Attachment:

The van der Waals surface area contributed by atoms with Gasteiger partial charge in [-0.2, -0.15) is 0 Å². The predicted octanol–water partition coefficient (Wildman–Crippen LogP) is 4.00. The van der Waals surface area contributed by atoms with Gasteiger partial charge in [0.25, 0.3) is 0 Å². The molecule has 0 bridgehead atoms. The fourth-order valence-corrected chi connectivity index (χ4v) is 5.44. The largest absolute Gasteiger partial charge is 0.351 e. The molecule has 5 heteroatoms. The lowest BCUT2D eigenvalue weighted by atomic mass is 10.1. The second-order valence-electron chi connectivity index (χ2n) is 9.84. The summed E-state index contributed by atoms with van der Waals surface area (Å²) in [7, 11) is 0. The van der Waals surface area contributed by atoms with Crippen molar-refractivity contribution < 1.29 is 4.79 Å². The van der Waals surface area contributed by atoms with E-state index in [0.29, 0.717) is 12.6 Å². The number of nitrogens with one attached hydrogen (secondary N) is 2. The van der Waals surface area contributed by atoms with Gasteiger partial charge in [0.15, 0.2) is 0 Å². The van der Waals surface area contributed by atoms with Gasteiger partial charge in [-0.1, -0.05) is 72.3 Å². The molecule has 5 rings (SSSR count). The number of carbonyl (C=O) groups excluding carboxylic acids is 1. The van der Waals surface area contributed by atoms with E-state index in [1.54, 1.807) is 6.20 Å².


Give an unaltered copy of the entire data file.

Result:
The van der Waals surface area contributed by atoms with Gasteiger partial charge in [-0.2, -0.15) is 0 Å². The predicted octanol–water partition coefficient (Wildman–Crippen LogP) is 4.00. The van der Waals surface area contributed by atoms with Gasteiger partial charge in [0.25, 0.3) is 0 Å². The molecule has 0 bridgehead atoms. The fourth-order valence-corrected chi connectivity index (χ4v) is 5.44. The largest absolute Gasteiger partial charge is 0.351 e. The molecule has 5 heteroatoms. The lowest BCUT2D eigenvalue weighted by atomic mass is 10.1. The second-order valence-electron chi connectivity index (χ2n) is 9.84. The summed E-state index contributed by atoms with van der Waals surface area (Å²) in [7, 11) is 0. The van der Waals surface area contributed by atoms with Crippen molar-refractivity contribution < 1.29 is 4.79 Å². The van der Waals surface area contributed by atoms with E-state index in [0.29, 0.717) is 12.6 Å². The number of nitrogens with one attached hydrogen (secondary N) is 2. The van der Waals surface area contributed by atoms with Gasteiger partial charge in [0.15, 0.2) is 0 Å². The van der Waals surface area contributed by atoms with Gasteiger partial charge in [-0.1, -0.05) is 72.3 Å². The molecule has 5 rings (SSSR count). The number of carbonyl (C=O) groups excluding carboxylic acids is 1. The van der Waals surface area contributed by atoms with E-state index in [1.54, 1.807) is 6.20 Å².